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In 2008, Canadian registered charities reported $182 Billion in revenue, which was more than an 80% increase since 2000. Since 2008, charitable donations by Canadians have dropped by nearly 1 billion dollars. Canadians are generous. Canadians want to support charities. Yet, with the recent recession, charities are fighting even harder for Canadian dollars.

With some much competition for the Canadian population’s income that is ready to be allocated to charities – should charities be allowed to refuse some organisations in favour of fundraisers that produce them more funds? When raising funds for a cause, you may hear the neighbourhood kid tell you that every dollar counts – is this really true for all charities?

Lately I have noticed a trend that some charities are following – bigger and better in exchange for local or small initiatives. While this may be earning them larger revenues – it makes the task of raising funds for this charity seem more daunting. It makes it seem like there is too much bureaucracy to fundraise at a grassroots level. This brings for the message of how charities expect to grow, if they seem to far removed from the grassroots fundraisers who want to take risks to fundraise and try new things. Risks mean a chance that they could raise a large profit for a charity, however it could also mean they raise a dollar value that is less than the normal funds the charity raises from a campaign.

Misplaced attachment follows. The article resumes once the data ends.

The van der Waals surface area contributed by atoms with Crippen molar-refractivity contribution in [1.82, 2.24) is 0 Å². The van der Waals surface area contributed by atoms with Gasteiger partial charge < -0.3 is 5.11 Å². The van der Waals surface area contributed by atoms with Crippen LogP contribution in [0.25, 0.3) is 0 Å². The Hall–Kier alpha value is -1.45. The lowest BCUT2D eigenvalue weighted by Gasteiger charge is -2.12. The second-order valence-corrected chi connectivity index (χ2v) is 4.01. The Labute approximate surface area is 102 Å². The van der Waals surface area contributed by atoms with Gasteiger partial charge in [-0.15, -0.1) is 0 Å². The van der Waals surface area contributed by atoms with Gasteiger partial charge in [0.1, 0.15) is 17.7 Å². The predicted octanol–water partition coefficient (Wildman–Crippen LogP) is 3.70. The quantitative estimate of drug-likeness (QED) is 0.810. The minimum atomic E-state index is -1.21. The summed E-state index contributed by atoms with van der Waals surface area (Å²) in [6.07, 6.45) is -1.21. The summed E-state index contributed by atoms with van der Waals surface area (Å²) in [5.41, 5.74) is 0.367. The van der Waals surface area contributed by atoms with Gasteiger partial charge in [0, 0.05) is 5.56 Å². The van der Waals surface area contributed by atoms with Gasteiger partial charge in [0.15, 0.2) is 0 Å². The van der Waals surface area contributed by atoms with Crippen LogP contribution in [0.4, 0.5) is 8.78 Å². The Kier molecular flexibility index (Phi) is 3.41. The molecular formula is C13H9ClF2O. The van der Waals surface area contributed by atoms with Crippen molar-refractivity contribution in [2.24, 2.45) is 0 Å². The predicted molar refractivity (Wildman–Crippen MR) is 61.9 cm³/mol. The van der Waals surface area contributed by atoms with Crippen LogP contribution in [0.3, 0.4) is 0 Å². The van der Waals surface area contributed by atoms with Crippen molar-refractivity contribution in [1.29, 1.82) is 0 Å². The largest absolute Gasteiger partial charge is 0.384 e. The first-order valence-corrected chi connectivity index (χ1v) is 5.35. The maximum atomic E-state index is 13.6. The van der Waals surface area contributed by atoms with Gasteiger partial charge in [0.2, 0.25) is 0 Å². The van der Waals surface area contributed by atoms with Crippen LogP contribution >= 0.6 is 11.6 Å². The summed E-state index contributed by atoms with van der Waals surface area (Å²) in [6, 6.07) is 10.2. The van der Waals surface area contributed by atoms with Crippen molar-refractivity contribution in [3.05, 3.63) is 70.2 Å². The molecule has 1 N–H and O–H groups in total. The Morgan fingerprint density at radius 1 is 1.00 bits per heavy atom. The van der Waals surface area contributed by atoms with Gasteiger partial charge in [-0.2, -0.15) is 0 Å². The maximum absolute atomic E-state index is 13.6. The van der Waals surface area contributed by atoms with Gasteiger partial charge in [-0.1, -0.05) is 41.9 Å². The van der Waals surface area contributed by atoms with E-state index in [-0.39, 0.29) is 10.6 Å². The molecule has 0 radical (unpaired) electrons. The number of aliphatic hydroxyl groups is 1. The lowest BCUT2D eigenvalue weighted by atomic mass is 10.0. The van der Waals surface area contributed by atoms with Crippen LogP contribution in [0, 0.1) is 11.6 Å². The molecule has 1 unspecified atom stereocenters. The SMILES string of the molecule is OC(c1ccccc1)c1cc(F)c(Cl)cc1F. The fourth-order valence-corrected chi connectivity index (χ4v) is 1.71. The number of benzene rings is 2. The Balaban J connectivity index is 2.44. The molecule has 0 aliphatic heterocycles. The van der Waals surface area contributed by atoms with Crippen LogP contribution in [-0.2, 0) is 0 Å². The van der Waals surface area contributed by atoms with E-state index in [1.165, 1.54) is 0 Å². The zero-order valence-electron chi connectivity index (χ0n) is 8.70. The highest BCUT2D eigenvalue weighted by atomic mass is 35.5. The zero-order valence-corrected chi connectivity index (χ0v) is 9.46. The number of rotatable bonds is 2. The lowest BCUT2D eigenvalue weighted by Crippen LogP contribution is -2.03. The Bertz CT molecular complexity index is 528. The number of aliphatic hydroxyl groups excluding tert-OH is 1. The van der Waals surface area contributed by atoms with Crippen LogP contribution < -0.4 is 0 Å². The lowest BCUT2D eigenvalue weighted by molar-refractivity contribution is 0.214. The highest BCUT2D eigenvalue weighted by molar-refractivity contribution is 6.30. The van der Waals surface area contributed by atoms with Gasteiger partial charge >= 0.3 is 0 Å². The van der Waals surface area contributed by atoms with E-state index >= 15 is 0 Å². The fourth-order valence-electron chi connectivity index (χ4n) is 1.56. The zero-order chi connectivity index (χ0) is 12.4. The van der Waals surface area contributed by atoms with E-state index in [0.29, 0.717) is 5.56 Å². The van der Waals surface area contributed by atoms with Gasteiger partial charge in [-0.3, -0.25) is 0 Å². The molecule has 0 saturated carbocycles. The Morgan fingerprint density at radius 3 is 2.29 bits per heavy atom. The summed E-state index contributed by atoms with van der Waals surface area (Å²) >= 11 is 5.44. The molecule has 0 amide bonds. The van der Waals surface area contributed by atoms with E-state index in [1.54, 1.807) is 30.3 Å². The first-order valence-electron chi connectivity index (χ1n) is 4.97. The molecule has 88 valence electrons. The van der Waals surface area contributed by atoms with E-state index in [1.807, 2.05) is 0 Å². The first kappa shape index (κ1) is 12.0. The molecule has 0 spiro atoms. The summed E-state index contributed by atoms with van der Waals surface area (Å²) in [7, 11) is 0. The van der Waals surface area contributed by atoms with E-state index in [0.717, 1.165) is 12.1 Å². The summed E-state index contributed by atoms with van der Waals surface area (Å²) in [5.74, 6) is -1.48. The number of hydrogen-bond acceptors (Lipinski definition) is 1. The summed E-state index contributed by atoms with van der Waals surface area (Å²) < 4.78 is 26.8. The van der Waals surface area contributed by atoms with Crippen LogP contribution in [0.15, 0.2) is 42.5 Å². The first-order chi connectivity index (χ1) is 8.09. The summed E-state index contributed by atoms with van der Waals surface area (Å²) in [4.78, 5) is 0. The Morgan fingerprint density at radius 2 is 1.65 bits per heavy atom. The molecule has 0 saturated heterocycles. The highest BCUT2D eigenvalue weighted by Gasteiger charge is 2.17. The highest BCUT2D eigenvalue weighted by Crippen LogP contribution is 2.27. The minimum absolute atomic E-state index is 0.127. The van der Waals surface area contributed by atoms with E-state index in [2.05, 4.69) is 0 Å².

This brings about the question – where do charities get to draw the line? If someone wants to try to make a difference or support a cause, but may not necessarily have the same financial impact as a nationwide campaign – does this charity have the right to refuse a request to fundraise for them? Does a charity – whose mandate it is to help people and fight for a cause – have a right to refuse help, even if it is a small amount?

Grassroots movements have changed the world – social ideas, legal ideas and equality has spread through this method of advocacy. However, are they inefficient when it comes to raising funds for these same causes? And can we forget that most large philanthropic ventures are a direct resultant of a grassroots movement? The Grameen Bank in Bangladesh and any large charity – all started as a small idea.

Do small ideas still have a chance with big charities? Do big charities have the right to refuse aid?

Where do we draw the line?